on the world: a view on human rights
In the past few years, citizenship-stripping has become an important weapon in the arsenal of anti-terrorism laws in many western countries. Citizenship is increasingly removed on the basis of conduct deemed prejudicial to state interests at the sole discretion of interior ministries and officials. There are few checks on these powers that have massive implications for the lives and liberties of those involved, their families and communities, rendering them vulnerable and unprotected.
Citizenship-stripping powers have long existed in the UK and differ from similar powers in other European countries in many ways, particularly the ability to render an individual stateless. These powers were used sparingly in the twentieth century and between 1973 and 2002 were not used at all.
That changed with the post-9/11 political landscape. In 2003, deprivation of citizenship rendering a person stateless was disallowed but, for the first time, dual nationals born British citizens could lose their British citizenship. Tacked onto various laws, further powers were introduced by the former Labour government, but citizen-stripping really took off only after the Conservative Party came to power in 2010 (in a Coalition with the Liberal Democrats until 2015).
In May 2014, Home Office Minister James Brokenshire provided figures of the numbers of deprivation orders made since 2006: 27 orders were made on grounds that it was conducive to the public good, i.e. ostensibly related to national security and terrorism, and 26 orders were made on grounds of fraud or false representations; 48 of these orders were made by the Coalition government. An undisclosed number of dual nationals (or supposed dual nationals) in the former category had their British citizenship removed while overseas. The government has been accused of deliberately waiting until individuals are out of the country to make deprivation orders, which it denies.
Due to the failure to revoke the British citizenship of naturalised Iraqi-born Hilal Abdul-Razzaq Ali Al-Jedda, which would render him stateless, a provision was introduced in the Immigration Act 2014 that granted the Home Secretary the power to order the deprivation of British citizenship acquired through naturalisation, even where such an order would render a person stateless, when she deems that doing so is conducive to the public good.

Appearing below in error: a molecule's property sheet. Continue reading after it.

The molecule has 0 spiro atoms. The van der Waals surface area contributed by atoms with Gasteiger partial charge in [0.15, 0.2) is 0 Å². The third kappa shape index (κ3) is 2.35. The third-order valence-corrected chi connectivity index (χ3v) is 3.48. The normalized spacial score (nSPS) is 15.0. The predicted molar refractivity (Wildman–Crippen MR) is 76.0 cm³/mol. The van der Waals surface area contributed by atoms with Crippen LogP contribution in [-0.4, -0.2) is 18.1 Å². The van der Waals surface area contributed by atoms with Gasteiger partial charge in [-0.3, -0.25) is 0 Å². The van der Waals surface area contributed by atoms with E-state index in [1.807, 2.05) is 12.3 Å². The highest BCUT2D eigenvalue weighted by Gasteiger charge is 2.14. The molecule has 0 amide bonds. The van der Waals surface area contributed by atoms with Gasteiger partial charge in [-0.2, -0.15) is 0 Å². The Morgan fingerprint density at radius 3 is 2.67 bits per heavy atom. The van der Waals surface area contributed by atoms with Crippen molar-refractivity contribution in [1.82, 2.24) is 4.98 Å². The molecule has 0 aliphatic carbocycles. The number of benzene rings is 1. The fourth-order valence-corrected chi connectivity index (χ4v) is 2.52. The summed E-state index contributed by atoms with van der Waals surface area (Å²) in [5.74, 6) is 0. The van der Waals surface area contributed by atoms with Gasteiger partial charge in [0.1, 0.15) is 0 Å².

The controversial nature of this power, which has few comparisons elsewhere, means that it is subject to regular review. The first review, covering the period from 30 July 2014 to 29 July 2015, was submitted to parliament by David Anderson QC, the Independent Reviewer of Terrorism Legislation, on 21 April. As the power was not exercised during that period, or by the publication date of the report, Anderson instead provided an outline of the evolution of this power and issues surrounding the deprivation of citizenship.
Anderson singles out two striking features of this particular power – the breadth of the discretion given to the Home Secretary: “Its exercise is not contingent on conviction for a terrorist offence, nor even on the satisfaction of one or more of the criteria that were set out in BNA 1981 [British Nationality Act], but only on the deprivation being “conducive to the public good” because the person, when a British citizen, “has conducted him or herself in a manner which is seriously prejudicial to the vital interests of the United Kingdom”.”
The other key feature is the “absence of any requirement of judicial approval before deprivation is ordered.” Other issues, which can only be tested by the exercise of the power, are mentioned. Anderson states that the power “is an unusually strong one in international terms.” and “It extends further than the laws of most comparable countries in Europe, North America or Australasia” without having attracted as much controversy. He posits one reason for this being that similar laws have already existed and been used (before 1973) in Britain.
Consideration is given to existing or planned citizenship-stripping powers in other countries. While some states consider introducing or extending powers to strip the citizenship of dual nationals, including those born citizens of the state, rendering individuals stateless is seldom on the agenda. In this respect, unlike some other European states, the United Kingdom is not a party to the 1997 Convention on the Avoidance of Statelessness. In addition, when exercised, the power to make such orders is not usually applied when the individual is out of the country; the British government does not believe that an individual’s rights apply under the European Convention on Human Rights in such cases. The United Kingdom nonetheless remains bound by two key United Nations conventions on statelessness.
Moves to introduce or expand citizen-stripping powers have met with fierce debate in all countries, due to the loss of protections the loss of citizenship entails. As such measures are suggested often as a knee-jerk reaction to specific incidents, such as bombings, the debate is often manipulated by the media and politicians. Anti-terrorism laws are a good means for otherwise unpopular governments to appear powerful against a vulnerable minority even though they are impotent to act against greater, more pervasive risks to society, such as homelessness, unemployment and poverty.